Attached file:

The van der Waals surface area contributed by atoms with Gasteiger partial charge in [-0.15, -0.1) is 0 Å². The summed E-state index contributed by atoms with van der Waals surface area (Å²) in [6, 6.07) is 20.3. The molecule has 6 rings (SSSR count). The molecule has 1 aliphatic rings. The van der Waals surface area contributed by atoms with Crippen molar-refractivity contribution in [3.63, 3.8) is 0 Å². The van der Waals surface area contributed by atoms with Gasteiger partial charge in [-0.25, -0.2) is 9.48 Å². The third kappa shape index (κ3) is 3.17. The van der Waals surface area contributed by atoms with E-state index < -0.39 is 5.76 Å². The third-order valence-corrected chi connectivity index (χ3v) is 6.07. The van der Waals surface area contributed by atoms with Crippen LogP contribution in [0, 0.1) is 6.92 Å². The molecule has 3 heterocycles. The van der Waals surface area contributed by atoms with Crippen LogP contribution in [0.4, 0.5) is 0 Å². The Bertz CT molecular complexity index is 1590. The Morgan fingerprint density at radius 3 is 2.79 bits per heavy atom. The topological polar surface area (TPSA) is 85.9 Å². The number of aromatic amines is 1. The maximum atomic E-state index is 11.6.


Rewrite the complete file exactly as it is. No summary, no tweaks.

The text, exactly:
The van der Waals surface area contributed by atoms with Gasteiger partial charge in [-0.15, -0.1) is 0 Å². The summed E-state index contributed by atoms with van der Waals surface area (Å²) in [6, 6.07) is 20.3. The molecule has 6 rings (SSSR count). The molecule has 1 aliphatic rings. The van der Waals surface area contributed by atoms with Crippen molar-refractivity contribution in [3.63, 3.8) is 0 Å². The van der Waals surface area contributed by atoms with Gasteiger partial charge in [-0.25, -0.2) is 9.48 Å². The third kappa shape index (κ3) is 3.17. The van der Waals surface area contributed by atoms with E-state index < -0.39 is 5.76 Å². The third-order valence-corrected chi connectivity index (χ3v) is 6.07. The van der Waals surface area contributed by atoms with Crippen LogP contribution in [0, 0.1) is 6.92 Å². The molecule has 3 heterocycles. The van der Waals surface area contributed by atoms with Crippen LogP contribution in [0.4, 0.5) is 0 Å². The Bertz CT molecular complexity index is 1590. The Morgan fingerprint density at radius 3 is 2.79 bits per heavy atom. The topological polar surface area (TPSA) is 85.9 Å². The number of aromatic amines is 1. The maximum atomic E-state index is 11.6.